Almost a decade ago, my former boss Terry Ryan wrote: “Education governance in Ohio is broken.... The governance structures for education in this state are multi-layered, fractured, and leaderless. No one is really in charge. The buck stops nowhere.”
He was right. With its Byzantine governance model, Ohio has long suffered from weak education leadership and muddled policy implementation. Time and again, governors and state legislators have worked hard to create initiatives that aim to drive higher achievement, only to have reforms undermined by an anonymous state board of education. State superintendents have struggled to find their voice, as they must tiptoe around a nineteen-member board that has the power to fire them. Heck, Ohio hasn’t even had a permanent superintendent for most of the past two years—and running. Lacking clear direction, Ohio’s education policies have often been indecisive and directionless, frustrating schools and likely playing a role in the state’s mediocre student outcomes.
Fortunately, there’s some light at the end of this tunnel. Last week, the Ohio Senate passed legislation (SB 1) that would overhaul K–12 education governance at the state level. The bill, which Fordham supports, heads to the House, where the lower chamber is already holding hearings on SB 1’s companion legislation (HB 12). Like former governors of both parties who have supported governance reform efforts in the past, Governor DeWine has also signaled support for the bill.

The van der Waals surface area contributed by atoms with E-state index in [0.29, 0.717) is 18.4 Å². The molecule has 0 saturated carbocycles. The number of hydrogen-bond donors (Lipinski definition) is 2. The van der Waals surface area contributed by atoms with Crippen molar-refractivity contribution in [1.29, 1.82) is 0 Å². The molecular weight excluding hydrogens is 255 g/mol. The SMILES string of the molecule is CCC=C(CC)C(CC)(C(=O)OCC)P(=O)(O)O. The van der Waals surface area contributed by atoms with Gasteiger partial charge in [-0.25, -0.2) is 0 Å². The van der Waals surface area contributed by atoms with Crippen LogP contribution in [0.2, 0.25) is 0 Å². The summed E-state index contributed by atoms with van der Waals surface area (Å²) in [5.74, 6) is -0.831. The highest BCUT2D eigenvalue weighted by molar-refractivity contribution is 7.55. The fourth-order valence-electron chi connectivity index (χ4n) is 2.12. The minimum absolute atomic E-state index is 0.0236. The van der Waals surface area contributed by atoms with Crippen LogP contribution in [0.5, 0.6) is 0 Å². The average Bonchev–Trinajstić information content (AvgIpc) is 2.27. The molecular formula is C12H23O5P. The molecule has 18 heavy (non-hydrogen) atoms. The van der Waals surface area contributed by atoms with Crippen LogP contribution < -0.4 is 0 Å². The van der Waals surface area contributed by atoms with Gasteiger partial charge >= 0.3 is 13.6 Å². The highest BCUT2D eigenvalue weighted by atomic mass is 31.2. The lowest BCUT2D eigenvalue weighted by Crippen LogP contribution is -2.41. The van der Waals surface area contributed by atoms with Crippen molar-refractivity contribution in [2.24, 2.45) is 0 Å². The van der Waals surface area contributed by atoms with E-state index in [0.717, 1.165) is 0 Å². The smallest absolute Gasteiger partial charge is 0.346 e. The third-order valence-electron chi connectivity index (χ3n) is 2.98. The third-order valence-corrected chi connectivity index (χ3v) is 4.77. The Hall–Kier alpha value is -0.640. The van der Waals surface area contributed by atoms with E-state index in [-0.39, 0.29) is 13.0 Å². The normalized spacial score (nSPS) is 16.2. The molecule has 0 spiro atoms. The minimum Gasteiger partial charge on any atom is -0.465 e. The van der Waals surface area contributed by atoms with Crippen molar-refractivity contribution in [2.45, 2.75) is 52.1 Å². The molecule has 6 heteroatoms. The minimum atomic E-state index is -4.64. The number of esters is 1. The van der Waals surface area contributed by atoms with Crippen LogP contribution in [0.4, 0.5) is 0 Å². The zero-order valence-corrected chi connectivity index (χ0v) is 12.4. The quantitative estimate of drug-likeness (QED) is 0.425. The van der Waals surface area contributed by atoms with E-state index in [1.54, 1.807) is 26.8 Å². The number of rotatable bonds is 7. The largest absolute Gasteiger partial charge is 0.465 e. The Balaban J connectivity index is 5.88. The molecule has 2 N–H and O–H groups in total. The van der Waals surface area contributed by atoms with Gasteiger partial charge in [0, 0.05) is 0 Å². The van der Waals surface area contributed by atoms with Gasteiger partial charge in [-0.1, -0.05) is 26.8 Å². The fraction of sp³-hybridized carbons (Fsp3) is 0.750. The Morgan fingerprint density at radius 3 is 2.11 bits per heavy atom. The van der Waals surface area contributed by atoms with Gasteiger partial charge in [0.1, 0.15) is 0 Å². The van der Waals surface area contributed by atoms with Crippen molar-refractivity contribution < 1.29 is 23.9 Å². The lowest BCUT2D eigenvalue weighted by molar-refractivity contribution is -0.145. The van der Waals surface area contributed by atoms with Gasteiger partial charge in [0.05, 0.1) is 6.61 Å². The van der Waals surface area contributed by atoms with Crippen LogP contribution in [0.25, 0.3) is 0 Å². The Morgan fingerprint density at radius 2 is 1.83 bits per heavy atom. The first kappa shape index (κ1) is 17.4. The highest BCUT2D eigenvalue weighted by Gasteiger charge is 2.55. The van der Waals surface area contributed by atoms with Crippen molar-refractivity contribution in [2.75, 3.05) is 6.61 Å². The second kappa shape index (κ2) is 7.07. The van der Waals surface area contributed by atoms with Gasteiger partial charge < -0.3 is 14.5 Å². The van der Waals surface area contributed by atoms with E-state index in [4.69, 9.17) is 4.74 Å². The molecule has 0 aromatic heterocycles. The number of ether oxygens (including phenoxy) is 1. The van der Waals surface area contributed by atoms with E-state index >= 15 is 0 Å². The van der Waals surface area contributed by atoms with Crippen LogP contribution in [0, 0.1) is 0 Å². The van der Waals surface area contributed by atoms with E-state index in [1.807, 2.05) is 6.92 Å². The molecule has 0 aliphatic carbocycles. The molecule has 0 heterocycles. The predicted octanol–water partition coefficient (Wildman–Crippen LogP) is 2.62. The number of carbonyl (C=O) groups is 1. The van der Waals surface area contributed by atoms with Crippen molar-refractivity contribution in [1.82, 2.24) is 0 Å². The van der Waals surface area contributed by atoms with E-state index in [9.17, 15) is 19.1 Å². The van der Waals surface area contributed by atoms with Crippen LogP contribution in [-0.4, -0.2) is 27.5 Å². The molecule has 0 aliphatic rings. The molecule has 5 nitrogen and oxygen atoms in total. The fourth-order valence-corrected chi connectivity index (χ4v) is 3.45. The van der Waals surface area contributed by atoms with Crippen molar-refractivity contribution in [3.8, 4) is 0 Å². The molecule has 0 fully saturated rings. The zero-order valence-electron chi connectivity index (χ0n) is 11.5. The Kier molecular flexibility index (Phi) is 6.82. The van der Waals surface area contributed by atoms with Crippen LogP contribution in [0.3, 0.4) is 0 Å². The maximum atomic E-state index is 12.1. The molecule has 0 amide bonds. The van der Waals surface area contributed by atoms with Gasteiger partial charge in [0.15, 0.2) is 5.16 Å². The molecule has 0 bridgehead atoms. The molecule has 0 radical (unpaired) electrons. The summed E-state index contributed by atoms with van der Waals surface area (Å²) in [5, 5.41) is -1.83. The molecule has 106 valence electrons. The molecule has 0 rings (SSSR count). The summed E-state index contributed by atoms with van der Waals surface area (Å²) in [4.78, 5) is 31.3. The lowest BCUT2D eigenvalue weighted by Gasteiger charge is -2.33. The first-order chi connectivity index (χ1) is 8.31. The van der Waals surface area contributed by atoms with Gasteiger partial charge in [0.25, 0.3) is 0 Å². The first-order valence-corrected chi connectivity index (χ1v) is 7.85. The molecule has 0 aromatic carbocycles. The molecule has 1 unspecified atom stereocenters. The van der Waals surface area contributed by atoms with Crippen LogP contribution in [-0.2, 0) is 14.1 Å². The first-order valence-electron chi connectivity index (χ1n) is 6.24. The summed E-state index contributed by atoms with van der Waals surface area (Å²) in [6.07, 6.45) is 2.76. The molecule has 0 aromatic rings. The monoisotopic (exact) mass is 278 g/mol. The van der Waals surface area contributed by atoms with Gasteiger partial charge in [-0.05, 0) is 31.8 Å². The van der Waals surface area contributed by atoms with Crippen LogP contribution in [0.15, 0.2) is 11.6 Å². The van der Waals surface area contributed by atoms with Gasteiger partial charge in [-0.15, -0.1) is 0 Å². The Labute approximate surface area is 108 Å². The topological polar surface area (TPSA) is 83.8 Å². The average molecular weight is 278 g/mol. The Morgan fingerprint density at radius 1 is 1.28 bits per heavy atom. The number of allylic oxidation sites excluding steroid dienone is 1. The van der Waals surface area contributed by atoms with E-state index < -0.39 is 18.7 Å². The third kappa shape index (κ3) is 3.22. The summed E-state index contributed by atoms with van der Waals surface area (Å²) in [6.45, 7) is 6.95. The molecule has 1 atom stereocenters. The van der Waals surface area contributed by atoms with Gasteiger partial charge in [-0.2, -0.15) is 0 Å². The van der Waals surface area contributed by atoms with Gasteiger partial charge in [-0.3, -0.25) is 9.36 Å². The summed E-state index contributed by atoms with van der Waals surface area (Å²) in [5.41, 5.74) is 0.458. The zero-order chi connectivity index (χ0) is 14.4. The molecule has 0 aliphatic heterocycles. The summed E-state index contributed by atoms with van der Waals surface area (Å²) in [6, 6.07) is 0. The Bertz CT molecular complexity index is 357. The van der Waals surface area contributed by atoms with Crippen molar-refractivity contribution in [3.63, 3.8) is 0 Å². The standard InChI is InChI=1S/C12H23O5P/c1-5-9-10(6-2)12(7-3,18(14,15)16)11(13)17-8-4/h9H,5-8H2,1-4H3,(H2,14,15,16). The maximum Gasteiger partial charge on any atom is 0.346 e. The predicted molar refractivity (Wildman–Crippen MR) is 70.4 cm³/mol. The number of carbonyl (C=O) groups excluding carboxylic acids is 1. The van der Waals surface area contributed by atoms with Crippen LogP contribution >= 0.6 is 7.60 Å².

In a nutshell, the bill would create a more coherent governance structure by making the state’s education chief an appointee of the governor and included in the cabinet (à la the chancellor of higher education). This would make clear that governors are responsible—and held accountable—for the execution of education laws and progress in schools statewide. It would also strengthen Ohio’s education chief, who would answer to the governor instead of a massive and oft-divided board. As authority is shifted to the governor’s office, the role of the state board of education would be curtailed; under SB 1, it would mostly handle matters of educator licensing, much like a medical board.
In Senate committee hearings, dozens of school and business leaders expressed support for SB 1. Dublin City Schools superintendent John Marschhausen said, “Education leadership needs to be improved; we need a clear vision and direction.“ Also in support of the legislation, Rick Carfagna of the Ohio Chamber of Commerce (and former state representative) noted the need for “greater emphasis...on ensuring accountability for Ohio’s education system.”